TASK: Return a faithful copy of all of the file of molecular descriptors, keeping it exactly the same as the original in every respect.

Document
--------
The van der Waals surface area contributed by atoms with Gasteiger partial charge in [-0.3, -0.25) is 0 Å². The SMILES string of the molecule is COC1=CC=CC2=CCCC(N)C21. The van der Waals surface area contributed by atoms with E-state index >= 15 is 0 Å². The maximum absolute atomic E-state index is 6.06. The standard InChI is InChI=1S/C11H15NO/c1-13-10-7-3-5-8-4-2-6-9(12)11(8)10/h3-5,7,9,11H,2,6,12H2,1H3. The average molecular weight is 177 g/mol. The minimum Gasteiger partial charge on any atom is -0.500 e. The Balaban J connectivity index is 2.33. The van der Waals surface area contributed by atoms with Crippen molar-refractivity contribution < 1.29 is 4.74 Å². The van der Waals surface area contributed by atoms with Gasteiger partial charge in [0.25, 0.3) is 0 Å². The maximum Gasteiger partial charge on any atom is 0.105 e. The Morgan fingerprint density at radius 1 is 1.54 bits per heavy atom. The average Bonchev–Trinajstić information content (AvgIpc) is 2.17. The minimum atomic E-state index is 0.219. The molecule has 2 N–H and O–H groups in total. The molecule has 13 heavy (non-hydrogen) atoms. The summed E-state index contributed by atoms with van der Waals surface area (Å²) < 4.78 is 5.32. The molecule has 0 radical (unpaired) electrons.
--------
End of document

The van der Waals surface area contributed by atoms with Gasteiger partial charge in [-0.3, -0.25) is 0 Å². The SMILES string of the molecule is COC1=CC=CC2=CCCC(N)C21. The van der Waals surface area contributed by atoms with E-state index >= 15 is 0 Å². The maximum absolute atomic E-state index is 6.06. The standard InChI is InChI=1S/C11H15NO/c1-13-10-7-3-5-8-4-2-6-9(12)11(8)10/h3-5,7,9,11H,2,6,12H2,1H3. The average molecular weight is 177 g/mol. The minimum Gasteiger partial charge on any atom is -0.500 e. The Balaban J connectivity index is 2.33. The van der Waals surface area contributed by atoms with Crippen molar-refractivity contribution < 1.29 is 4.74 Å². The van der Waals surface area contributed by atoms with Gasteiger partial charge in [0.25, 0.3) is 0 Å². The maximum Gasteiger partial charge on any atom is 0.105 e. The Morgan fingerprint density at radius 1 is 1.54 bits per heavy atom. The average Bonchev–Trinajstić information content (AvgIpc) is 2.17. The minimum atomic E-state index is 0.219. The molecule has 2 N–H and O–H groups in total. The molecule has 13 heavy (non-hydrogen) atoms. The summed E-state index contributed by atoms with van der Waals surface area (Å²) < 4.78 is 5.32. The molecule has 0 radical (unpaired) electrons.